In the international community of yacht owners, it is not unusual for women to be active partners, closely involved in projects from conception through construction to enjoyment. But the number of women who, on their own, take on commissioning a new yacht makes up a small and very exclusive group.
The owner of the new 154-foot Ed Dubois-designed Loretta Anne, a Canadian businesswoman, not only signed off on the order with New Zealand’s Alloy Yachts, she also parlayed a three-way deal with the yard, which involved trading in her existing Dubois motor yacht, the 126-foot SQN, and buying a new interim boat, the 131-foot Allogante, to keep her afloat while her new project was under construction.
‘My love of boats probably comes from spending a lot of time in The Bahamas and Bermuda when I was young,’she says. ‘Water, boats, sailing, swimming, snorkeling, scuba diving — anything to do with the water.’
This owner is no stranger to large yachts. Together with her husband, she owned four motor yachts of various sizes, culminating with SQN, which they bought in 2005 after enjoying a Mediterranean charter on board.
Their long-time captain, Philip Shirley, recalls that the husband, who was well known for his incredible work ethic, spent much of his time on board working, only stopping for occasional swims. Boating was principally the wife’s passion. ‘She was the driving force behind the boat projects and organized most of their boating trips,’ notes Shirley, who was the owner’s representative throughout the Loretta Anne build.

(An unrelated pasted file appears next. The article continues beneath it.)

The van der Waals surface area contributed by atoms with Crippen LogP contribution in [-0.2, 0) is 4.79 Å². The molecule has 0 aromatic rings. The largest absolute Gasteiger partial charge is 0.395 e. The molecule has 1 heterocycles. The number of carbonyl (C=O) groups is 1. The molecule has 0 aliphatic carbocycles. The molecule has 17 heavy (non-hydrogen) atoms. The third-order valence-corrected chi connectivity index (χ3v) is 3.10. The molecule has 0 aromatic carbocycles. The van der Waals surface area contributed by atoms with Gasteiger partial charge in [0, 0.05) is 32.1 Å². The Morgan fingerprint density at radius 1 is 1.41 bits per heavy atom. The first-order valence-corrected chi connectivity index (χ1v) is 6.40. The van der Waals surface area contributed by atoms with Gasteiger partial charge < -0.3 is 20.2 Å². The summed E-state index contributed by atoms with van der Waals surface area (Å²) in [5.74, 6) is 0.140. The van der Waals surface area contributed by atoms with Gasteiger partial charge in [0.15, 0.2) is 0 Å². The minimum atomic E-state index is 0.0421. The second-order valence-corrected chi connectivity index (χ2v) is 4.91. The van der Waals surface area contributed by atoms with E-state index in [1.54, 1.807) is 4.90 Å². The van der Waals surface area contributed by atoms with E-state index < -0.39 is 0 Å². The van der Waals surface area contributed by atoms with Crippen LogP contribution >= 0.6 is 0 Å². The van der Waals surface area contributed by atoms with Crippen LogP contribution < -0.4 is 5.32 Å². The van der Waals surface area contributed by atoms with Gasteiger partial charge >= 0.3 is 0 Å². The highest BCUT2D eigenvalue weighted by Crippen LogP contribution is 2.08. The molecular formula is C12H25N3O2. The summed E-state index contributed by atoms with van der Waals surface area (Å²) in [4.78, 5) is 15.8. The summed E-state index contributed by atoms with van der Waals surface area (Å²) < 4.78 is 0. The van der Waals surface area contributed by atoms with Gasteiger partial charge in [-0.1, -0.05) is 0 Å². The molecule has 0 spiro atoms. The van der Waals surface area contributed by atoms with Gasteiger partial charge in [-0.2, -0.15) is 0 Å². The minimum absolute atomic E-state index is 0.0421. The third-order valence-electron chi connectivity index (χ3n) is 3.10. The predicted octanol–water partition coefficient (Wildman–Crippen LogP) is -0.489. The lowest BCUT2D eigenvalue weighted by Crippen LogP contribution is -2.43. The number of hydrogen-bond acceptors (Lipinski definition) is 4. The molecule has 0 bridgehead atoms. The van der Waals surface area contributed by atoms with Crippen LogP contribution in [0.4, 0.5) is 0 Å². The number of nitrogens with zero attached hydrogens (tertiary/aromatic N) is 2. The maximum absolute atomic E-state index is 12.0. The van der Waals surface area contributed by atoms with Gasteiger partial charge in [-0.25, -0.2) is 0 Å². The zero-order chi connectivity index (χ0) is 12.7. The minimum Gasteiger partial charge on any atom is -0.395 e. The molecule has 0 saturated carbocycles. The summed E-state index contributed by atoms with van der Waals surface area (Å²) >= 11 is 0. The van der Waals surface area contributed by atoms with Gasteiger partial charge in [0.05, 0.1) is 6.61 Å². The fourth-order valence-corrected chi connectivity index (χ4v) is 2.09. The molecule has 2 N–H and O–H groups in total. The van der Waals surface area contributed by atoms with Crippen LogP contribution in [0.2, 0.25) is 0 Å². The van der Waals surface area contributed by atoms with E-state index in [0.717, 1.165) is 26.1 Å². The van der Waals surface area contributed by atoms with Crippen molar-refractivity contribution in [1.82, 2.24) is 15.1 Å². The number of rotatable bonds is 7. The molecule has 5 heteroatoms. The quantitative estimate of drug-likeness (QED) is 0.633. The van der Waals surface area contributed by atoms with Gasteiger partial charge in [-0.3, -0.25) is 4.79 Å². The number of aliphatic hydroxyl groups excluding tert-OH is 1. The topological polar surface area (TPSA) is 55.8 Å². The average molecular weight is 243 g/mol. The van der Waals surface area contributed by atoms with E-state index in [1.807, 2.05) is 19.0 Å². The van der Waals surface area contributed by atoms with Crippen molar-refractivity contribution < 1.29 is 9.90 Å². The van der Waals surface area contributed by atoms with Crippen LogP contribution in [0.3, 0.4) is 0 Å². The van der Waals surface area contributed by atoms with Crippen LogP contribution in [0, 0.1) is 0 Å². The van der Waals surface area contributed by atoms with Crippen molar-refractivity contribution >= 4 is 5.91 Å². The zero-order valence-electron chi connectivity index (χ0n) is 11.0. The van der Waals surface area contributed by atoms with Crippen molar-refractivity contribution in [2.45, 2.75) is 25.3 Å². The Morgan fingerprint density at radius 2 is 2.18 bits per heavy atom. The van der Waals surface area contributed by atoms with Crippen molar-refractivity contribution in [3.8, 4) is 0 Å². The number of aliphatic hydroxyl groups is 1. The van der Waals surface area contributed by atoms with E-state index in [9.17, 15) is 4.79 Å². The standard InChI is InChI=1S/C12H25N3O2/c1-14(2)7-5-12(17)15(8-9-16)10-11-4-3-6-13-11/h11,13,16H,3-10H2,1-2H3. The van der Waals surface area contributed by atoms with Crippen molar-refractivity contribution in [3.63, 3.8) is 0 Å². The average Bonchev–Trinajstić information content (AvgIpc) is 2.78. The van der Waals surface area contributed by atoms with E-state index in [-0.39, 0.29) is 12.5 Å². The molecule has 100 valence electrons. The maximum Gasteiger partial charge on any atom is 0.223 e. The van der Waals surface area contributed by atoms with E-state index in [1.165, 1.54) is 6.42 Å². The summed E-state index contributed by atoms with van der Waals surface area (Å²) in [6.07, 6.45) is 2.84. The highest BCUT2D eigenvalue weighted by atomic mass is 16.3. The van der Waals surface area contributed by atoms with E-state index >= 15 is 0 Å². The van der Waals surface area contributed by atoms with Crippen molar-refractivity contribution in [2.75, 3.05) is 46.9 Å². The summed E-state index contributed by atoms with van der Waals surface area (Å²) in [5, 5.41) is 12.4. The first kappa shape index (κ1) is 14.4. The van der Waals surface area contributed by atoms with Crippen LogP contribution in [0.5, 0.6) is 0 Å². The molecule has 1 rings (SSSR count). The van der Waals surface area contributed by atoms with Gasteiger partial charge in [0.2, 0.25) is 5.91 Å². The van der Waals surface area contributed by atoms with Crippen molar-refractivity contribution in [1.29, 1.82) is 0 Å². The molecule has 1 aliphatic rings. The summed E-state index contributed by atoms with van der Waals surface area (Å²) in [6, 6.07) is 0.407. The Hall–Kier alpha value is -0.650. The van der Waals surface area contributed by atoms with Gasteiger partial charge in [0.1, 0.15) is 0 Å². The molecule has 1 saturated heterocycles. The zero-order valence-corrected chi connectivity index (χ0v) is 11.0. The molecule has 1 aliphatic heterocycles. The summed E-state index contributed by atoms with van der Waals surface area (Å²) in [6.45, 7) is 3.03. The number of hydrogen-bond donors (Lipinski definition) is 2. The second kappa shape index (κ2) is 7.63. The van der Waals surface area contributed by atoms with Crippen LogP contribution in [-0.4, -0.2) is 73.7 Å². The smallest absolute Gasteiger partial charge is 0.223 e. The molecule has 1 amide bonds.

After the death of her husband in 2008, she began to contemplate a new boat project. Alloy Yachts built SQN in 2003 to a design by Dubois Naval Architects with a Donald Starkey interior, a combination she liked.
Given that history, she returned to Alloy Yachts when she started considering a new boat. By coincidence, Allogante, Alloy’s venture into marketing a spec boat, was available with the same Dubois-Starkey naval architecture/interior design pedigree. However, like SQN, Allogante had been completed to somebody else’s brief. Ultimately, she wanted to do her own project. It just happened that Alloy’s chairman, Gary Lane, had design drawings from Dubois Naval Architects for a larger boat. He had proposed to build this design for himself, but he was prepared to relinquish it to a new owner. Here was an opportunity to draw on a virtually blank canvas, and the three-way SQN-_Allogante-Loretta Anne _deal was struck. ‘_Allogante_ was bought as an interim boat. This final one was the one that I could get just the way I wanted it. That was the thinking,’ she says.